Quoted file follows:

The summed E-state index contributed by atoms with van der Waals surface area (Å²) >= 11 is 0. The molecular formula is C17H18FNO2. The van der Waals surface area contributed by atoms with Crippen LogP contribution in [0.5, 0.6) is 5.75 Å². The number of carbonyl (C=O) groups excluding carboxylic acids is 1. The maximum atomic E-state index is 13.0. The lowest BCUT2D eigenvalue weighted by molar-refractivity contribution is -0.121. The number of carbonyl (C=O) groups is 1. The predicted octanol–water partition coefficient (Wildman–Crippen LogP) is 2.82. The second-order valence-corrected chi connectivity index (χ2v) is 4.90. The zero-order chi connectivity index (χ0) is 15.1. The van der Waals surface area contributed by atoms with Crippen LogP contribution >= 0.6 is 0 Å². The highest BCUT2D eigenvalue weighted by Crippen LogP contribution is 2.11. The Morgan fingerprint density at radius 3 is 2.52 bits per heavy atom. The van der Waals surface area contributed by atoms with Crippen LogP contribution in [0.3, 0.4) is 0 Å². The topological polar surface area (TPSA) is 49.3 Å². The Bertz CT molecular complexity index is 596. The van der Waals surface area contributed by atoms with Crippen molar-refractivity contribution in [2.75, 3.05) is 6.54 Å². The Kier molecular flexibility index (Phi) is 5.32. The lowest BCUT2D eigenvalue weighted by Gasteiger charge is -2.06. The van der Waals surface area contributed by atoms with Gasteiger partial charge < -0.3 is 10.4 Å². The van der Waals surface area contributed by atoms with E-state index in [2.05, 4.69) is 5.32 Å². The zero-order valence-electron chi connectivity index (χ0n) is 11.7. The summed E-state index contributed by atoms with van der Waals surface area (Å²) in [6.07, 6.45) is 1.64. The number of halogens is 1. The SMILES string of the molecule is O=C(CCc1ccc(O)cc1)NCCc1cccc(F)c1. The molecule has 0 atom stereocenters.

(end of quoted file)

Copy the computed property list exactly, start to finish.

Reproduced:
The summed E-state index contributed by atoms with van der Waals surface area (Å²) >= 11 is 0. The molecular formula is C17H18FNO2. The van der Waals surface area contributed by atoms with Crippen LogP contribution in [0.5, 0.6) is 5.75 Å². The number of carbonyl (C=O) groups excluding carboxylic acids is 1. The maximum atomic E-state index is 13.0. The lowest BCUT2D eigenvalue weighted by molar-refractivity contribution is -0.121. The number of carbonyl (C=O) groups is 1. The predicted octanol–water partition coefficient (Wildman–Crippen LogP) is 2.82. The second-order valence-corrected chi connectivity index (χ2v) is 4.90. The zero-order chi connectivity index (χ0) is 15.1. The van der Waals surface area contributed by atoms with Crippen LogP contribution >= 0.6 is 0 Å². The highest BCUT2D eigenvalue weighted by Crippen LogP contribution is 2.11. The Morgan fingerprint density at radius 3 is 2.52 bits per heavy atom. The van der Waals surface area contributed by atoms with Crippen LogP contribution in [0.3, 0.4) is 0 Å². The topological polar surface area (TPSA) is 49.3 Å². The Bertz CT molecular complexity index is 596. The van der Waals surface area contributed by atoms with Crippen molar-refractivity contribution in [2.75, 3.05) is 6.54 Å². The Kier molecular flexibility index (Phi) is 5.32. The lowest BCUT2D eigenvalue weighted by Gasteiger charge is -2.06. The van der Waals surface area contributed by atoms with Gasteiger partial charge < -0.3 is 10.4 Å². The van der Waals surface area contributed by atoms with E-state index in [2.05, 4.69) is 5.32 Å². The zero-order valence-electron chi connectivity index (χ0n) is 11.7. The summed E-state index contributed by atoms with van der Waals surface area (Å²) in [6.07, 6.45) is 1.64. The number of halogens is 1. The SMILES string of the molecule is O=C(CCc1ccc(O)cc1)NCCc1cccc(F)c1. The molecule has 0 atom stereocenters.